There are numerous categories of chromosomal abnormalities important for cancer promotion.
- Translocations occur when the distal arm of one chromosome is swapped with the distal arm of another. If an oncogene is located near a translocation, it may be attached to an incorrect promoter region, leading to increased expression of that oncogene. Similarly, a tumour suppressor gene may be deactivated if it loses its promoter region with a translocation. Finally, translocations may lead to production of chimeric proteins that may disrupt normal cell regulation.
- Aneuploidy is thought to occur later in the development of cancer. If extra copies of a chromosome containing an oncogene are present, more of the protein may be expressed. Alternatively, loss of chromosomes that code for tumour suppressing genes will lead to less expression of those proteins.
- Deletion refers to the loss of part of a chromosome, usually containing numerous genes. Tumour suppressor genes may be lost in this segment.
- Translocations seem to be common in haematological malignancy: A translocation of chromosomes 14 and 18 places the BCL2 gene, a potent anti-apoptosis protein, next to the promoter region for an immunoglobulin gene. This leads to follicular lymphoma. Burkitt's lymphoma is associated with a similar translocation of C-MYC to the same immunoglobulin gene.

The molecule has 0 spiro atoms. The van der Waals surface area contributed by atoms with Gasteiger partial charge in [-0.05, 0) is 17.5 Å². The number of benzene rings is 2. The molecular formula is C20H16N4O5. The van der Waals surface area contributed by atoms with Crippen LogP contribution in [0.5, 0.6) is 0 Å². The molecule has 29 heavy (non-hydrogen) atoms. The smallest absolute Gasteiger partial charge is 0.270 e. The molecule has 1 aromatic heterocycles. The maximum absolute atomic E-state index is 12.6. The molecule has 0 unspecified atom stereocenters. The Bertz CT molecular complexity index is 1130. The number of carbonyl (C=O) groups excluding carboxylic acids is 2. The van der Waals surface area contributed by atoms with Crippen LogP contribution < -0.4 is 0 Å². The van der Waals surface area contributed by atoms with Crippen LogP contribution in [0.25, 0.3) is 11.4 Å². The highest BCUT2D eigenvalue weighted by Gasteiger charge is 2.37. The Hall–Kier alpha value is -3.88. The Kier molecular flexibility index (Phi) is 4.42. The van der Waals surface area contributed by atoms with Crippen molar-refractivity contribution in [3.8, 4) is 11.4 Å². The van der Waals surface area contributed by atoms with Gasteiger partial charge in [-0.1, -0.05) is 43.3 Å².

- Deletion of chromosome 13q14 results in loss of the RB1 gene, and is seen in retinoblastoma.
- Aneuploidy is seen in many tumours
Gene amplification occurs when multiple copies of the same gene are present within the genome. These may be double minutes (copies of the gene distributed throughout many chromosomes) or homogenous staining regions (numerous adjacent copies of the gene). The presence of extra copies lead to increased production of the associated protein – if this is an oncogene then self sufficiency in growth signals may be achieved.
- The most commonly seen amplification in radiation oncology practice is of ERBB2 (or HER2). Upwards of 20 copies may be present in some malignancies, which helps to drive tumour progression and is a poor prognostic factor.
Instead of mutation (alteration of genetic code), the expression of genes in a cell may be altered by the degree of methylation. Methylated DNA is not expressed, and this method is used by normal cells to prevent unwanted protein production. Malignant cells have global DNA hypomethylation, with the exception of certain segments that are hypermethylated. These segments may include tumour suppressor genes, which are silenced without the need for mutation to occur.
Promotor or suppressor regions of DNA may be altered by histones, molecules involved in maintaining the structure of DNA. Histone modifying enzymes are known to be overexpressed in some tumours, which may lead to silencing of tumour suppressing genes.
- Hypermethylation of BRCA1 is seen in many breast cancers
miRNA are short (22 bases) lengths of RNA that are able to attach to a complementary mRNA strand, activating destruction of the mRNA. Tumours can exploit miRNA in two ways:
- By increasing the miRNAs which degrade mRNA coding for tumour suppressors
- By reducing the miRNAs that degrade oncogenes
- The targets of upregulated miRNA remain elusive, but some miRNA are present in concentrations over 100 times normal in some tumours
- Downregulation of miRNAs that target BCL2 has been shown in some lymphomas, allowing them to avoid apoptosis